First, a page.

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Anybody with even the most elementary knowledge of geography will realise this map is incorrect.
It was created by a 16th century Protestant pastor called Heinrich Bünting who created this map more with religion than geography in mind. Jerusalem is at the centre of the world and Europe, Asia and Africa create the leaves of the clover around it. Recently discovered America is also there at the bottom left and England just above Europe. This map forms part of a book of woodcut maps titled Itinerarium Sacrae Scripturae (Travel book through Holy Scripture) published in 1581. (credit: wikipedia)
Continuing the religious theme, this is a painting of Dante’s nine circles of hell by Botticelli. The inferno is described in Dante’s 14th-century epic poem Divine Comedy and starts with Limbo. A relatively chilled out place with lush meadows and a castle, it’s a destination for the unbaptised and virtuous pagans. Each descending circle, however, gets more hellish, ending with the ninth circle for traitors who are frozen in ice. Satan is at the centre, half frozen in ice and beating his wings to no avail. (credit: wikipedia)
There have been quite a few phantom islands cropping up in maps throughout the history of cartography. These were land masses that purportedly existed through hearsay and sailors’ tales but which did not in fact exist and were subsequently purged from maps through the centuries. This map shows too fictitious places: Estotiland and Frisland. It was created by a Venetian called Nicolò Zeno and some people believe that far from being an honest mistake, Zeno put them in as a hoax. (credit: wikipedia)
The image above is a 15th-century manuscript copy of the Ptolemy world map. Ptolemy was an ancient mathematician and geographer from Egypt who was notable for incorporating the concepts of longitude and latitude into his mapping techniques. This is a map of China, Sri Lanka and the Malay Peninsula. (credit: wikipedia)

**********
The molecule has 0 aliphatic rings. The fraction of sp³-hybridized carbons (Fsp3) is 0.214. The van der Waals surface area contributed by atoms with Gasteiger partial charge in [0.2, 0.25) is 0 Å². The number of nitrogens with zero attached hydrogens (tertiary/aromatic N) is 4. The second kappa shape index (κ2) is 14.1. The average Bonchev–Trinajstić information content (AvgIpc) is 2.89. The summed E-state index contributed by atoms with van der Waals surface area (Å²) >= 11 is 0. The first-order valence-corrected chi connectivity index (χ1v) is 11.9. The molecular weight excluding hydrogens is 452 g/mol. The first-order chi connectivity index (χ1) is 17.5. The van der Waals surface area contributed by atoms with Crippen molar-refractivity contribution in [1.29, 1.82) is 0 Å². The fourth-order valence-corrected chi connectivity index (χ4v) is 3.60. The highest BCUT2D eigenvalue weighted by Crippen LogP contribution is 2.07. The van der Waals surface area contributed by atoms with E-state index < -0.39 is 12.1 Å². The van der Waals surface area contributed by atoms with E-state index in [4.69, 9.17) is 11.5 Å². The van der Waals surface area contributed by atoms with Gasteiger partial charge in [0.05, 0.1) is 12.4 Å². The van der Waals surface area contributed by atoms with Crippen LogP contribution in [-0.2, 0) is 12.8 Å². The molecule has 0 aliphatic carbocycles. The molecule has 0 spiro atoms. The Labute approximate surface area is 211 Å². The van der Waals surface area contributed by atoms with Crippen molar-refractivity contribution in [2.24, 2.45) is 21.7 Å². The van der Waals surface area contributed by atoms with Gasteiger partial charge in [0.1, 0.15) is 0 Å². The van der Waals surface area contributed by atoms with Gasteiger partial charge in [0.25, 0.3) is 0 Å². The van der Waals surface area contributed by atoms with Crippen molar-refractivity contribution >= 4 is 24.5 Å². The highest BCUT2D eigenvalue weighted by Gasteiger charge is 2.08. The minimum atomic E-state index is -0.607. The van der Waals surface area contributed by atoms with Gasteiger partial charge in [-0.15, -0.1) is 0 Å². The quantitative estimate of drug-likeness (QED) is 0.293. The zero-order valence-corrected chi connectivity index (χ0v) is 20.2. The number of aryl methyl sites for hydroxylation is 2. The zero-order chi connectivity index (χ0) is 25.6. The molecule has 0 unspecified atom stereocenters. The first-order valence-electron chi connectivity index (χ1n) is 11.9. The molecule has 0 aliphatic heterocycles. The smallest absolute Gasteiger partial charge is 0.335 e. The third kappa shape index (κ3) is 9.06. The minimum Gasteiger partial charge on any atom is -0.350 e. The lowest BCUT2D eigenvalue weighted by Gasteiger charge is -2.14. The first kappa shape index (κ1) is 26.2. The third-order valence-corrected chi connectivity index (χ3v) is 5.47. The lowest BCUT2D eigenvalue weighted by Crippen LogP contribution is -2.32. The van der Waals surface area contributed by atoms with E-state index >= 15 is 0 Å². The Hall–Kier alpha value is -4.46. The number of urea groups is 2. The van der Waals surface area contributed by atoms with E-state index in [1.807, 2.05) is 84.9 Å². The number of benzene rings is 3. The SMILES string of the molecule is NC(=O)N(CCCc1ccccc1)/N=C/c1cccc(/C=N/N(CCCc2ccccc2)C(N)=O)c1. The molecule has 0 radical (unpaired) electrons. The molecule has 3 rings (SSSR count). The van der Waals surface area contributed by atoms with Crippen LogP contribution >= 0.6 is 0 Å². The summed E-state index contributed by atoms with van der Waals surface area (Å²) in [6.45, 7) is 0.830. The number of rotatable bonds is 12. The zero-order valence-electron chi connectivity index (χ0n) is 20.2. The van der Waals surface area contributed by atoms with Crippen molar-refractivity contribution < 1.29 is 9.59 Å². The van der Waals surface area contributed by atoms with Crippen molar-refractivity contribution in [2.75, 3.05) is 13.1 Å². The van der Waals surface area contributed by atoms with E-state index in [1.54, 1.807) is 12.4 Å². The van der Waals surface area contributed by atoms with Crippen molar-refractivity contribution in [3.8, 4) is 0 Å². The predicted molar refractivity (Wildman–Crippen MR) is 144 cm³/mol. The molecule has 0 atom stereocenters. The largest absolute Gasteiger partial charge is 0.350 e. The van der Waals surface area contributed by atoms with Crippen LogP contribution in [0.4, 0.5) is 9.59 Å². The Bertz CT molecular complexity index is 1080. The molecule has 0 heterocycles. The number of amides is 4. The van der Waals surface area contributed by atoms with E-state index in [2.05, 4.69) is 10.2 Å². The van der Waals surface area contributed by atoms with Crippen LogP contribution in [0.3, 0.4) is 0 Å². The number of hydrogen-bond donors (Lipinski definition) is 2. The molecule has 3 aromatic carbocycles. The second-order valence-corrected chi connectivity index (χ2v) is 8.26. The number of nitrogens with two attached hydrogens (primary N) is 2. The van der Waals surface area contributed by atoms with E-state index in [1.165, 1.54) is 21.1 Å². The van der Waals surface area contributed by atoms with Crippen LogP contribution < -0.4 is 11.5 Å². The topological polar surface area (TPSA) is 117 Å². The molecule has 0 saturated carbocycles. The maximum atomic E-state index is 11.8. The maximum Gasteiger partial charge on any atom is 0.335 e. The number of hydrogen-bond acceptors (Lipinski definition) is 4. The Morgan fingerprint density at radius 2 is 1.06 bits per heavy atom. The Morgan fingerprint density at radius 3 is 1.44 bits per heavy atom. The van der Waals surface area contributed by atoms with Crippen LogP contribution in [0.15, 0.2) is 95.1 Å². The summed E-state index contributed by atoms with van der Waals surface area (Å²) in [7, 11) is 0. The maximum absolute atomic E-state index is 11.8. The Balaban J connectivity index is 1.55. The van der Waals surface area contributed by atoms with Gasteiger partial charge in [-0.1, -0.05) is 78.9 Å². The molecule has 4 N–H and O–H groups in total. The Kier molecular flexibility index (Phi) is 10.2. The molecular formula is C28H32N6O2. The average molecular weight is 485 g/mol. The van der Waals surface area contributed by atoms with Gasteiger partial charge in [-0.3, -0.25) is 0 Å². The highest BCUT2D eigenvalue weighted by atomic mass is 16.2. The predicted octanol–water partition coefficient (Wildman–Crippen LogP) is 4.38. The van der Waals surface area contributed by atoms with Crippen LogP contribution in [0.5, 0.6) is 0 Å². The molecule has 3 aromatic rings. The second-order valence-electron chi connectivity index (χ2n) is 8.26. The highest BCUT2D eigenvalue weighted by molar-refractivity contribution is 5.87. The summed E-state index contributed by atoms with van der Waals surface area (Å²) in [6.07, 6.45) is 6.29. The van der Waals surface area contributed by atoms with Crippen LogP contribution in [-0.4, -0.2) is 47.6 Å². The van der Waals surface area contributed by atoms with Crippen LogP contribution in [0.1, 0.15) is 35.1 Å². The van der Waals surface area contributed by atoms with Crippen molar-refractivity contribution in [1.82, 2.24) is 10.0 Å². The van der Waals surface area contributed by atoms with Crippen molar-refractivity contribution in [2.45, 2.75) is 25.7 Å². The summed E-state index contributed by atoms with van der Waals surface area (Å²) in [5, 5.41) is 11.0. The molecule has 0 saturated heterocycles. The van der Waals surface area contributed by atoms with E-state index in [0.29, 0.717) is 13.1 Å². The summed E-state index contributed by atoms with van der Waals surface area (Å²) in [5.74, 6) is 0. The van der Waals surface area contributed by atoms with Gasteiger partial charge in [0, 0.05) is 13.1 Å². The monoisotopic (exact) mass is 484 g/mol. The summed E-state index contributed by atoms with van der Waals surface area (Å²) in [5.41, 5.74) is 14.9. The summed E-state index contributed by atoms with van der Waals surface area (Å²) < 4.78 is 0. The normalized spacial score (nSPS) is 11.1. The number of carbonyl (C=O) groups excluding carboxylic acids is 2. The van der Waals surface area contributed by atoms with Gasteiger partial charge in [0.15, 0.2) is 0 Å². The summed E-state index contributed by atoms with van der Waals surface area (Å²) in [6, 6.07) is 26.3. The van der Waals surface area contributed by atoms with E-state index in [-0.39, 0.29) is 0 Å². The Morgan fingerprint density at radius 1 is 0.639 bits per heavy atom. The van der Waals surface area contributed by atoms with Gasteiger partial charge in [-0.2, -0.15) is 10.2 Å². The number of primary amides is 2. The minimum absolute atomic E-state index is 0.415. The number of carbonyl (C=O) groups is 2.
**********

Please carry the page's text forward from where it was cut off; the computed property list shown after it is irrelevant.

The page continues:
This printed wall map of the world was created by German cartographer Martin Waldseemüller, in 1507. It is known as the first map to use the name "America". A single copy of the map survives and is housed at the Library of Congress in Washington, D.C. (credit: wikipedia)
Not all maps have to be of the world. This one shows a map of the moon. The practice is known as selenography and this map was created by Johannes Hevelius, a pioneer of lunar topography, in 1647. Mapping terrestrial features of the moon as seen through the telescope, he named many areas after those known to Roman and Greek civilisations. (credit: wikipedia)
Most maps of the world are based on what is known as the Mercator projection, which increasingly inflates the sizes of regions according to their distance from the equator, giving us a warped view of how the world looks and causing political tension over the years. This map, which was created by Arno Peters in the 1960s, shows what the world really looks like. (credit: wikipedia)
This stunning aerial image shows a section of the Valley of the Gods in Utah, USA. The grey, serpentine squiggle is the Gray Canyon formed by the San Juan River. The red hues of the landscape gives it an otherworldly, almost Martian, feel. (credit: Doc Searls)
As mapping isn’t just to do with the world, neither is it just to do with floating rocks in space. This is an image of neurons in a human brain. The neurons have been stained black to show exactly what they look like and the pathways they make. (credit: wikipedia)
While Harry Beck’s iconic diagrammatic map of the London underground is both beautiful and useful - helping people to navigate the confusing mesh of transit networks, it is nevertheless unrepresentative of the real layout of the tube network. If you want to see how the undergrund looks from a more accurate geographical perspective, this map gives a far truer picture. (credit: wikipedia)
Oh, and if you wanted some actual wallpaper made from maps then your prayers have been answered here.